October 19, 2005

SUCCESS FOR SPECIES AND PEOPLE

Guest opinion submitted by Idaho Senator Mike Crapo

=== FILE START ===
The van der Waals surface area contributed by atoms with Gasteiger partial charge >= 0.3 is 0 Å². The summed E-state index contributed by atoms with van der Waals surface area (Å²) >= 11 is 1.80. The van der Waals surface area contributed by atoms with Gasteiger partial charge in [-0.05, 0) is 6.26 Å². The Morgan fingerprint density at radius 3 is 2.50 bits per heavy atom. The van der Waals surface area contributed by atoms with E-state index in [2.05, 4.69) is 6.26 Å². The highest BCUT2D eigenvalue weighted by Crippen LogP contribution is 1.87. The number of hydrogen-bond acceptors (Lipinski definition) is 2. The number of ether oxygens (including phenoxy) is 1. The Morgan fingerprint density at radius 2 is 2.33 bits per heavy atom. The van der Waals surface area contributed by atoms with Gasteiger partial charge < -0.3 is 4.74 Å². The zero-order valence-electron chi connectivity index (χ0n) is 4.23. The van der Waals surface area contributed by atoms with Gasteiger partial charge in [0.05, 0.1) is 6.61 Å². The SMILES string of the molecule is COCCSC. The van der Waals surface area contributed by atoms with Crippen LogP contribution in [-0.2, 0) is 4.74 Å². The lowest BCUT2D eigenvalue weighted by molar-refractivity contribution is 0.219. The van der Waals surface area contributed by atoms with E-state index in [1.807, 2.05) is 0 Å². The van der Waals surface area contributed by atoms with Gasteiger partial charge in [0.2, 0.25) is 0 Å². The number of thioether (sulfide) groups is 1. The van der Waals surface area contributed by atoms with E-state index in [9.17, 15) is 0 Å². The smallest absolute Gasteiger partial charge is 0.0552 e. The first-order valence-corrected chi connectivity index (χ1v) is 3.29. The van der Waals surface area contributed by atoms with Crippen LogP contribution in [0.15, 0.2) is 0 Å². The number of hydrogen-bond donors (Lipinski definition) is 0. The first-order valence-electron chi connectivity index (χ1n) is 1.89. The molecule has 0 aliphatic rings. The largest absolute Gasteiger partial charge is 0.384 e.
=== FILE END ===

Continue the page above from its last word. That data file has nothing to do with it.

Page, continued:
Teddy Roosevelt first applied the term â??conservationâ?? to the process of wise-use and preservation of natural resources. A century later, conservation laws have successfully restored species like the American bald eagle, gray whale and peregrine falcon to sustainable populations. This is a terrific start to the greater goals of preserving wildland resources, which is the intention behind the Endangered Species Act (ESA). These goals have strong public support, including mine. The many people in Idaho, other western states, and in the East who support the Act are continually working out better and better ideas for achieving the goals of the Act.In Idaho, some of our initiatives include the Targhee Creek project, the Lemhi Agreement, the Kootenai Valley Resource Initiative, the Nez Perce Snake River Basin Agreement, and conservation agreements for slickspot peppergrass and sage grouse. Not surprisingly, to Idahoans the answer came from places like Challis, Mountain Home and Bonners Ferry.As we seek solutions on the ground, we improve our chances to improve the ESA in Congress. Thatâ??s why I am writing an ESA bill that will help people recover species, and thatâ??s why the bill will earn support from both parties in Congress.This is a better way. First, it shows the true respect for wildlife that Idaho landowners have as they provide for their families our economy. Naturally, these are the best folks to look to for examples of how to strengthen the ESA for species and people. For example, the Idahoans who started and run the Upper Salmon Basin Watershed Project realized that landowners should lead the way; now they produce more conservation than many federal regulations intended to promote the same.Initiatives to recover species are the right way also because they rely on respect for private property instead of regulations alone. Regulations are important, but not sufficient for achieving the goals of the Act.The wisdom in the new approach will help break gridlock in Washington. Before the stalemate over ESA in Congress, the Act was improved 3 times between 1973 and 1988. Those changes were all designed to promote recovery. The ESA hasnâ??t been amended for the last 17 years largely because of misunderstandings and resentment which have occurred under the current regulatory system. We can break the gridlock because good ideas are stronger than misunderstandings. When we do, the innovative agreements like those mentioned above will become routine under the improved law. To move this along, Iâ??ve formed a bipartisan group of Senators to champion this common-sense approach to my Senate colleagues. The diverse, experienced Idaho perspective is critical as we work on this valuable legislation. Weâ??ve established the following issues to focus on in the process:-Positive incentives â?? including direct payments -- to landowners;-Establishing a commitment to recovery as serious as our commitment to protection;-More opportunity for states involvement in the recovery of species.This is critical work. Conservation is a process; we only learn what works from experience, successes and failures. We have a profound responsibility to our precious natural resources, wildlife, land and water, and to future generations to apply these lessons toward improving the system.